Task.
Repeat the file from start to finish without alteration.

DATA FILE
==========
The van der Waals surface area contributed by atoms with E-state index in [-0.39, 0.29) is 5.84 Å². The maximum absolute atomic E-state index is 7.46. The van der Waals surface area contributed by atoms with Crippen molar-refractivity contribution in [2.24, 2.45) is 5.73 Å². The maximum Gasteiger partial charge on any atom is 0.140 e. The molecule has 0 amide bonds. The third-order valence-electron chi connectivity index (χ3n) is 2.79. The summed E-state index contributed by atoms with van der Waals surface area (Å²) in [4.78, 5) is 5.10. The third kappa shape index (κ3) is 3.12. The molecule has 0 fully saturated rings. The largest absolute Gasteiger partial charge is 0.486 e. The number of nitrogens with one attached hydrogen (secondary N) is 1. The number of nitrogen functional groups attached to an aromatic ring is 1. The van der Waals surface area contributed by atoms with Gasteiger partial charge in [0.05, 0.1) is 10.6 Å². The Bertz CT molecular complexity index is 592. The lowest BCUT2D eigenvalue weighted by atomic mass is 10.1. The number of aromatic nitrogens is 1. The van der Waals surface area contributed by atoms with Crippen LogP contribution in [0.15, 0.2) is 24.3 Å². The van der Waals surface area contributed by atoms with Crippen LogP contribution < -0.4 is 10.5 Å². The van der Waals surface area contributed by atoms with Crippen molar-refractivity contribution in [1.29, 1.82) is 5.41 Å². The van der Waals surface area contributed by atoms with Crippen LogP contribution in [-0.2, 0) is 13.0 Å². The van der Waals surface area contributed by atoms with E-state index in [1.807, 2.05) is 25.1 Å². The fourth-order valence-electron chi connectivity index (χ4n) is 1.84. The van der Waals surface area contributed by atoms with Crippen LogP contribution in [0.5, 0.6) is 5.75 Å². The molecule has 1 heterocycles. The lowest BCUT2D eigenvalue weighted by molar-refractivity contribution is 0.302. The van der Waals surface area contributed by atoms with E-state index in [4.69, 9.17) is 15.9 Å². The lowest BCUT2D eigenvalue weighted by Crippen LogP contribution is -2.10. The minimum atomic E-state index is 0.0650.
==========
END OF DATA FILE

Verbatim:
The van der Waals surface area contributed by atoms with E-state index in [-0.39, 0.29) is 5.84 Å². The maximum absolute atomic E-state index is 7.46. The van der Waals surface area contributed by atoms with Crippen molar-refractivity contribution in [2.24, 2.45) is 5.73 Å². The maximum Gasteiger partial charge on any atom is 0.140 e. The molecule has 0 amide bonds. The third-order valence-electron chi connectivity index (χ3n) is 2.79. The summed E-state index contributed by atoms with van der Waals surface area (Å²) in [4.78, 5) is 5.10. The third kappa shape index (κ3) is 3.12. The molecule has 0 fully saturated rings. The largest absolute Gasteiger partial charge is 0.486 e. The number of nitrogens with one attached hydrogen (secondary N) is 1. The number of nitrogen functional groups attached to an aromatic ring is 1. The van der Waals surface area contributed by atoms with Gasteiger partial charge in [0.05, 0.1) is 10.6 Å². The Bertz CT molecular complexity index is 592. The lowest BCUT2D eigenvalue weighted by atomic mass is 10.1. The number of aromatic nitrogens is 1. The van der Waals surface area contributed by atoms with Crippen LogP contribution in [0.15, 0.2) is 24.3 Å². The van der Waals surface area contributed by atoms with Crippen LogP contribution < -0.4 is 10.5 Å². The van der Waals surface area contributed by atoms with Crippen molar-refractivity contribution in [1.29, 1.82) is 5.41 Å². The van der Waals surface area contributed by atoms with Crippen LogP contribution in [-0.2, 0) is 13.0 Å². The van der Waals surface area contributed by atoms with E-state index in [1.807, 2.05) is 25.1 Å². The fourth-order valence-electron chi connectivity index (χ4n) is 1.84. The van der Waals surface area contributed by atoms with Crippen LogP contribution in [0.5, 0.6) is 5.75 Å². The molecule has 1 heterocycles. The lowest BCUT2D eigenvalue weighted by molar-refractivity contribution is 0.302. The van der Waals surface area contributed by atoms with E-state index in [4.69, 9.17) is 15.9 Å². The lowest BCUT2D eigenvalue weighted by Crippen LogP contribution is -2.10. The minimum atomic E-state index is 0.0650.